||Compliance: inducements and enforcements.
||CHEST 1979, 76, 750-756.
Laws found in almost every community make it clear
that those involved in treatment of TB not only should but must
concern themselves with patient compliance. Successful inducements
and enforcements fall into three categories: 1) Changes in the health
delivery system (example, elimination of long waiting hours, ease
of access to treatment facilities), 2) Patient / Professional relationships
- educational intervention and behaviour modification (example,
incorporating the use of prescription drugs into some part of the
patients daily routine, establishment of a long term, one-to-one
relationship between the patient and professional), 3) Direct administration
of medication. There is increased recognition and demonstration
that oral medications, when administered in above normal dosages,
also have a prolonged duration of action, leading to the formulation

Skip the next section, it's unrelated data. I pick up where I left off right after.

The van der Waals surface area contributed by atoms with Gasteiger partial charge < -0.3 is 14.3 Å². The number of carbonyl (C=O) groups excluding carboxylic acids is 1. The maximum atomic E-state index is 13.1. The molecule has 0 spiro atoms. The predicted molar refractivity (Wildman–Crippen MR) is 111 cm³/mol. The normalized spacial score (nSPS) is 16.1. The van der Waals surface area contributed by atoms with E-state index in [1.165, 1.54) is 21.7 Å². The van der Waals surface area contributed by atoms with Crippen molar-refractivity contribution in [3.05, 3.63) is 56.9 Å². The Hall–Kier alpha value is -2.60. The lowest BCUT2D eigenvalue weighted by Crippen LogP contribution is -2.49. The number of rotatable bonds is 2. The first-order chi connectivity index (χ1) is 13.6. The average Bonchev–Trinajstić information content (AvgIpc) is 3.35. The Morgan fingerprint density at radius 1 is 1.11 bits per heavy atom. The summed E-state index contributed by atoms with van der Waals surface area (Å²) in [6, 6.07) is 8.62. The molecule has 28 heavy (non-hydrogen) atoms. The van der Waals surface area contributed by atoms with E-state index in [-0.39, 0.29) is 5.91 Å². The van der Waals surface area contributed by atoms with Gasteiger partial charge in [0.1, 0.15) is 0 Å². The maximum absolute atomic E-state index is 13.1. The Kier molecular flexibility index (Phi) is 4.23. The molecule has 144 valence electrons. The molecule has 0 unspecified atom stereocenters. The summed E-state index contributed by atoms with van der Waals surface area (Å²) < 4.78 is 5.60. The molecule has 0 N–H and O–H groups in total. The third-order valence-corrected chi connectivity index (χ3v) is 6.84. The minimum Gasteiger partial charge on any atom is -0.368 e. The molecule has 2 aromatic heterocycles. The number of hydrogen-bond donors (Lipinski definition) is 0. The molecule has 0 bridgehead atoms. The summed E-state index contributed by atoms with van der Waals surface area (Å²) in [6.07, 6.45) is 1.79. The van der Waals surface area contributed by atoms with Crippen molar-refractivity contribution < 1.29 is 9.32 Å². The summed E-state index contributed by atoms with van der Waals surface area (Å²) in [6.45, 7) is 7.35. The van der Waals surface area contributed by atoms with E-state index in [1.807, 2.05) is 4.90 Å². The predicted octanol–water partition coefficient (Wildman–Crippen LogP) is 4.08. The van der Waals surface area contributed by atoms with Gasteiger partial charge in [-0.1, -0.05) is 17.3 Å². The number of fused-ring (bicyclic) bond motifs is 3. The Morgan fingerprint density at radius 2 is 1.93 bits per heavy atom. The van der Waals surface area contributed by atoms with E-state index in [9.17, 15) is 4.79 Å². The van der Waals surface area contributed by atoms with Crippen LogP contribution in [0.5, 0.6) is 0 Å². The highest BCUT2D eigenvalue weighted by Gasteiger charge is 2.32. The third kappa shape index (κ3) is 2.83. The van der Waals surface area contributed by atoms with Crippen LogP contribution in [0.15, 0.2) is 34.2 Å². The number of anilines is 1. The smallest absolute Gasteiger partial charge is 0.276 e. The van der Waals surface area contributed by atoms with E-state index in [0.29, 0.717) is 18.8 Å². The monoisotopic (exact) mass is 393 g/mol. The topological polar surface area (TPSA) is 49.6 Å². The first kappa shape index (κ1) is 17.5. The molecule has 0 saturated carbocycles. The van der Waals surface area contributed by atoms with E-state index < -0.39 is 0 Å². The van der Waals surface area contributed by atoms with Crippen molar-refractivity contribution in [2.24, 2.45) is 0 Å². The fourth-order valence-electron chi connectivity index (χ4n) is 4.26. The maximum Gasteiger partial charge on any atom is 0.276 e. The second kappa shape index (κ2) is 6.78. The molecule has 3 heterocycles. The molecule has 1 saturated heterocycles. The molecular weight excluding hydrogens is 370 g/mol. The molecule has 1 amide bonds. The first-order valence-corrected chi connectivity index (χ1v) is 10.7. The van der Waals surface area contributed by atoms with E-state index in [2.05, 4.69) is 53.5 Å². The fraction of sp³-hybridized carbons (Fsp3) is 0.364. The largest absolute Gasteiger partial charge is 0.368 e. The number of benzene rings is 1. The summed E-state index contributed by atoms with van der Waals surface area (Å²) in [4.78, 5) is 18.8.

of treatment regimens that allow the treatment of patients on an
out-patient basis. The estimation of cost of treatment, illustrated
for Denver city, Colorado, USA, demonstrates that when compared
to the minimum costs associated with standard regimens, the maximum
costs of a directly administered ambulatory programme are still
less. More importantly, the compliance problem is eliminated when
medications are directly administered. The use of a medication monitor
of the type suggested by Tom Moulding would permit the early detection
of potential non-compliers. DOT is successful because patients quickly
accept their part of the arrangement - freedom in exchange for co-operation.
|KEYWORDS: COMPLIANCE; USA.